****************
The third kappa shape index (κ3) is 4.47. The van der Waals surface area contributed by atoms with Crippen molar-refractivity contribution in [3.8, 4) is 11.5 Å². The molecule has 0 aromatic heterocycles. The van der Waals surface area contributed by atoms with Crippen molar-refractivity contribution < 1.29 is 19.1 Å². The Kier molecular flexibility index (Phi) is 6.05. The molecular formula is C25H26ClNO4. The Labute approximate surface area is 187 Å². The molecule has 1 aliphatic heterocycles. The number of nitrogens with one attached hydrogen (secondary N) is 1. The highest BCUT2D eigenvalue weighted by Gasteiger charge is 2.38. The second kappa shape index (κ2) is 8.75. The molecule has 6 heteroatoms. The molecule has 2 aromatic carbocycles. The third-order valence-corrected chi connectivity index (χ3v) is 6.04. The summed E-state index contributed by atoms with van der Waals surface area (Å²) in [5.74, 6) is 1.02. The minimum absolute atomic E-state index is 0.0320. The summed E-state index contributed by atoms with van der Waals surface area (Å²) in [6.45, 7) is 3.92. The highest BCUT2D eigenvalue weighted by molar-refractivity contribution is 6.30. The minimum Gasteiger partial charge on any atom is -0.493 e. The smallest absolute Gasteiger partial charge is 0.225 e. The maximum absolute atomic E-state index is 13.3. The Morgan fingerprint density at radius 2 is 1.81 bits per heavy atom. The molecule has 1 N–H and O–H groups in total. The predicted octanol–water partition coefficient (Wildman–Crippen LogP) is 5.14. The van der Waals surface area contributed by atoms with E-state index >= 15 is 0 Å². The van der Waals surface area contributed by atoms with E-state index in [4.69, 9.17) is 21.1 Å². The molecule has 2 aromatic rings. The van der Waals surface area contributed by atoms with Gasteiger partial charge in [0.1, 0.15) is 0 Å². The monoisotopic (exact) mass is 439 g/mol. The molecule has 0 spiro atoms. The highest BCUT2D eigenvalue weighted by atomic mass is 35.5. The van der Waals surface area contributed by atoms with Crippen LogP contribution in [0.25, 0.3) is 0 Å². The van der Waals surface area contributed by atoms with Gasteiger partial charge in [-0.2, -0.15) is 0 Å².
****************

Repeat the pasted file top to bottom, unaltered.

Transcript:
The third kappa shape index (κ3) is 4.47. The van der Waals surface area contributed by atoms with Crippen molar-refractivity contribution in [3.8, 4) is 11.5 Å². The molecule has 0 aromatic heterocycles. The van der Waals surface area contributed by atoms with Crippen molar-refractivity contribution < 1.29 is 19.1 Å². The Kier molecular flexibility index (Phi) is 6.05. The molecular formula is C25H26ClNO4. The Labute approximate surface area is 187 Å². The molecule has 1 aliphatic heterocycles. The number of nitrogens with one attached hydrogen (secondary N) is 1. The highest BCUT2D eigenvalue weighted by Gasteiger charge is 2.38. The second kappa shape index (κ2) is 8.75. The molecule has 6 heteroatoms. The molecule has 2 aromatic carbocycles. The third-order valence-corrected chi connectivity index (χ3v) is 6.04. The summed E-state index contributed by atoms with van der Waals surface area (Å²) in [5.74, 6) is 1.02. The minimum absolute atomic E-state index is 0.0320. The summed E-state index contributed by atoms with van der Waals surface area (Å²) in [6.45, 7) is 3.92. The highest BCUT2D eigenvalue weighted by molar-refractivity contribution is 6.30. The minimum Gasteiger partial charge on any atom is -0.493 e. The smallest absolute Gasteiger partial charge is 0.225 e. The maximum absolute atomic E-state index is 13.3. The Morgan fingerprint density at radius 2 is 1.81 bits per heavy atom. The molecule has 1 N–H and O–H groups in total. The predicted octanol–water partition coefficient (Wildman–Crippen LogP) is 5.14. The van der Waals surface area contributed by atoms with E-state index >= 15 is 0 Å². The van der Waals surface area contributed by atoms with E-state index in [4.69, 9.17) is 21.1 Å². The molecule has 2 aromatic rings. The van der Waals surface area contributed by atoms with Gasteiger partial charge in [0.1, 0.15) is 0 Å². The monoisotopic (exact) mass is 439 g/mol. The molecule has 0 spiro atoms. The highest BCUT2D eigenvalue weighted by atomic mass is 35.5. The van der Waals surface area contributed by atoms with Crippen LogP contribution in [0.25, 0.3) is 0 Å². The van der Waals surface area contributed by atoms with Gasteiger partial charge in [-0.2, -0.15) is 0 Å².